What is Phone Therapy?

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  • Written By: Diane Goettel
  • Edited By: Bronwyn Harris
  • Last Modified Date: 20 October 2019
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Phone therapy is a form of psychotherapy that is conducted during a phone conversation instead of during an in-person meeting. Many therapists and counselors offer phone therapy to clients when travel or extenuating circumstances make an in-person meeting inconvenient or impossible. If, for example, a patient has to be out of town for an extended period of time, his or her therapist might conduct a therapy session over the phone

Because one of the major tools in psychotherapy is talk, it is possible to conduct a session via telephone lines. However, this is not an ideal situation. During traditional sessions, a therapist can examine a patient's body language, as aspect which can be quite revealing when it comes to a person's emotional and psychological state. Because phone therapy is not a perfect replacement for traditional therapy, it is generally only used when a doctor and patient are temporarily able to meet in person.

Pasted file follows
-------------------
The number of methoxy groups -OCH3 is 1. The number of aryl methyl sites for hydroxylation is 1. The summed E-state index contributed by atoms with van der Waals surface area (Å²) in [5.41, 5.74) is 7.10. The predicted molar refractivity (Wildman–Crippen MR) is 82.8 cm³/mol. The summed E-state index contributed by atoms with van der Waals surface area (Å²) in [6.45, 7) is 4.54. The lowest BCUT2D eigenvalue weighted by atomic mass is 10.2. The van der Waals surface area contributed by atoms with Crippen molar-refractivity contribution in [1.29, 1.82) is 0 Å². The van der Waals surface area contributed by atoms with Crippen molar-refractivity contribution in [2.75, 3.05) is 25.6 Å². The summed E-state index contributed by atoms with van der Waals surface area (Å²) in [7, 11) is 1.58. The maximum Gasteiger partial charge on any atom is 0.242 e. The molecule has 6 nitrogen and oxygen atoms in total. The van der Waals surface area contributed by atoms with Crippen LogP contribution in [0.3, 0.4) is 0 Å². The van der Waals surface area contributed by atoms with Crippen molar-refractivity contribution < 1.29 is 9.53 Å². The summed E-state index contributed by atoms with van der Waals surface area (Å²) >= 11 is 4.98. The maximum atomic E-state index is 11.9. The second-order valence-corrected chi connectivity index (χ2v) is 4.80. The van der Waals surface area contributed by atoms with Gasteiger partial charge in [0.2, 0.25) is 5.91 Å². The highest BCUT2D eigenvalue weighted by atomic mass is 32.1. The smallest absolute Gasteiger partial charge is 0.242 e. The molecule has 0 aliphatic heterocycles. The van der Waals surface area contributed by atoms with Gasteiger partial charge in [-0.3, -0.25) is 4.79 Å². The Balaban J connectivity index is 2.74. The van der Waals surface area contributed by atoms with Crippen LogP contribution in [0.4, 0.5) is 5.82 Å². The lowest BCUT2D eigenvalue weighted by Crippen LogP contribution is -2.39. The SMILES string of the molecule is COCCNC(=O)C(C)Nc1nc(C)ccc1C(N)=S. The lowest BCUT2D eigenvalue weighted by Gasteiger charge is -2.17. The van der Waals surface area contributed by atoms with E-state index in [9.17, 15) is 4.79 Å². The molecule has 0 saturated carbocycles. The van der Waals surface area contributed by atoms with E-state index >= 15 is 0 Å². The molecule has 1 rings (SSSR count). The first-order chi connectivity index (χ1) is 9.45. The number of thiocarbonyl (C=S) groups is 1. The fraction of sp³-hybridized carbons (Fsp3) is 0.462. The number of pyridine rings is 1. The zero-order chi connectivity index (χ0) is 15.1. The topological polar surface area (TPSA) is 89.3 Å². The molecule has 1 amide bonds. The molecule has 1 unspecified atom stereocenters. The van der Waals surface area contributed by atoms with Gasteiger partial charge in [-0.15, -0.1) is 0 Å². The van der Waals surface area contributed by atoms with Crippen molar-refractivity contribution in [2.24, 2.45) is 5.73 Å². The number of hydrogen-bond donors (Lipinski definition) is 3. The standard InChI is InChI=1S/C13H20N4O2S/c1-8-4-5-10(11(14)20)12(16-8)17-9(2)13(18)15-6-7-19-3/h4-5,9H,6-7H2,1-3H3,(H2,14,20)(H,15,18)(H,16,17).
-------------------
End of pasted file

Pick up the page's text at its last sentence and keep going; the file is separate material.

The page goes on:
In order for phone therapy to be as effective, or at least nearly as effective as in-person sessions, it is important for both doctor and patient to conduct phone sessions while in quiet spaces that are relatively free from distraction. Psychotherapists will often conduct phone therapy sessions from their offices or from a quiet room in their homes. If they are out of town, they will find a similar space to use so that, during the session, they can devote the maximum possible attention to their patients.


It is also important for patients to be in relaxing, quiet environments during phone therapy sessions. Because it is important to be able to speak freely during therapy, it is important for patients to find a place where they feel that they can talk without being overheard. It is also important for patients to be as free from distraction as possible. Trying to engage in phone therapy while driving kids to school, sitting in a restaurant, or running errands, for examples, will not be very effective.

While phone therapy is not the same as in-person therapy sessions and is not a perfect replacement, it can function as an important tool for mental health while psychotherapist and patient are unable to physically meet. Furthermore, phone therapy can be used as a supplement to traditional sessions. Some therapists conduct phone therapy sessions with patients on a regular basis in addition to in-person sessions. This can be helpful for patients who need extra attention but cannot, for one reason or another, make it to a therapy session more than once a week.


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